Pasuk: I hope PPP get a lot of seats simply to send a message to the military. However, I fear the coalition government will be weak and will collapse or be dissolved within one year. The possibility of violence cannot be ruled out.

6) Was Thaksin a threat to the monarchy?

Kevin: Yes. His economics - such as the use of SCB in the Shincorp sale - could be an issue. Also, Thaksin appealed to the same demographics in Thailand with a very different message: work your way into business and city life.(capitalism, compared to sufficiency economy)

7) Did the AEC fail?

Pasuk: Depends on what theory you believe. Theory one is that they want solid evidence to make a real case, so this takes time and they are working on it. Theory two, it was all just a show, a bargaining tool by the junta. To be fair, they have charged Thaksin's wife and children but has all gone remarkably quiet, which seems strange.

8) [I didn't understand the question. It concerned judges in Thailand]

Kevin: (Jokes about getting himself in trouble). It is strange that judges suddenly seem to have become eyed as saviours of the nation.

9) Is popular sovereignty on the rise?

Kevin: No. People in the north east are becoming purposely disenfranchised. Election campaigns are huge in Bangkok and nearby - where Abhisit is popular - and non existent in former TRT strongholds. The election will not progress democracy.

Pasuk: We do not want a regime that killed 2,500 people ("war on drugs" reference) but sadly more violence may be ahead.

MC: Based on personal interviews, rural people don't care about Samak but they think a PPP vote will bring Thaksin back.

Kevin: People should also consider the human rights record of Samak (it's poor).

MC: The VCD's of Thaksin are "very slick". Thaksin seems to be purposely copying the speaking style of the King and it is a powerful message that the rural folk are being exposed to in a campaign where the military have already attempted to disenfranchise rural voters.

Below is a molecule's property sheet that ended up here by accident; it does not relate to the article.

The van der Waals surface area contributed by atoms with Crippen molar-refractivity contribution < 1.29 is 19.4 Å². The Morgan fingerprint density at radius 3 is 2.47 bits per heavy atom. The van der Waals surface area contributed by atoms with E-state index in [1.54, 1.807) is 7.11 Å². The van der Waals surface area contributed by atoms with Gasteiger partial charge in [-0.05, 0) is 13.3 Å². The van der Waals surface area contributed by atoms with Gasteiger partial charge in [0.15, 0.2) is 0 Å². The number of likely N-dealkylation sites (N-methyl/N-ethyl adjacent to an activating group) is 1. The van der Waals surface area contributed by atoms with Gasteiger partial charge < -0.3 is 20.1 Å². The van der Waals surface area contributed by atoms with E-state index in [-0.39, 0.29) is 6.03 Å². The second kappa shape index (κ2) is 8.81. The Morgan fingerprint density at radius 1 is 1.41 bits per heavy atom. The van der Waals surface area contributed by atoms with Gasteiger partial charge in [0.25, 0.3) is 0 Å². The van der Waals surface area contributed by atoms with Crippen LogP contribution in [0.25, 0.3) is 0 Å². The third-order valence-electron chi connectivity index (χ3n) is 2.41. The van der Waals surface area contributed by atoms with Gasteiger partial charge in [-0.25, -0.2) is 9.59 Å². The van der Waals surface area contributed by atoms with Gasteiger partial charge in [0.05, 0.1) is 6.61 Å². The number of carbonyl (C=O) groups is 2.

Questions end, night is over but for the beers. Abhisit Vejajiva is here on Tuesday.

Tuesday, December 11, 2007

Thai coups, past, present and......?

"We have a neo-feudal society in the 21st century, which is anachronistic and incompatible with the new trends, new expectations and new demands,"
Thitinan Pongsudhirak

Will we ever learn?

Articulate blogger Ginola recently described the previous Thai coups as "easy to manage for the junta". I disagree, I think each coup in Thailand has been a tip in a power struggle. To demonstrate my reasons for thinking this we first need to ask: what really causes coups in Thailand, and why?

It was only fifteen years ago that, not for the first time, the Thai military opened fire on its own people. Their crime was protesting against the manipulation of constitutional law by the junta for the single purpose of making one of their own the next PM.

So serious was the fall out from the 1992 disaster that a social bargain had to be made. The state drew up a new constitution, a document so crucial that it became known as the "people's constitution" for it really seemed to be handing over some power to the masses. It featured new regulations, independent checking bodies and a new independent news channel to compensate for the antiquated style of media that had reported so meekly on the tragic events of the uprising.

It all seemed that change was in the air. The world was becoming globalised, Thailand's economy was getting on track and now the people had some real way of checking on the ruling elite, even if they remained so much richer than the masses.

For a while it stuck. The economic crash of '97 rocked the economy but from the ashes stepped forth Thaksin Shiniwat, a man who promised to lead Thailand back to the promised land. Democratically elected, he even became the first PM to serve out a full term. But as titanic as his rise to power was, his fall from grace was even more spectacular.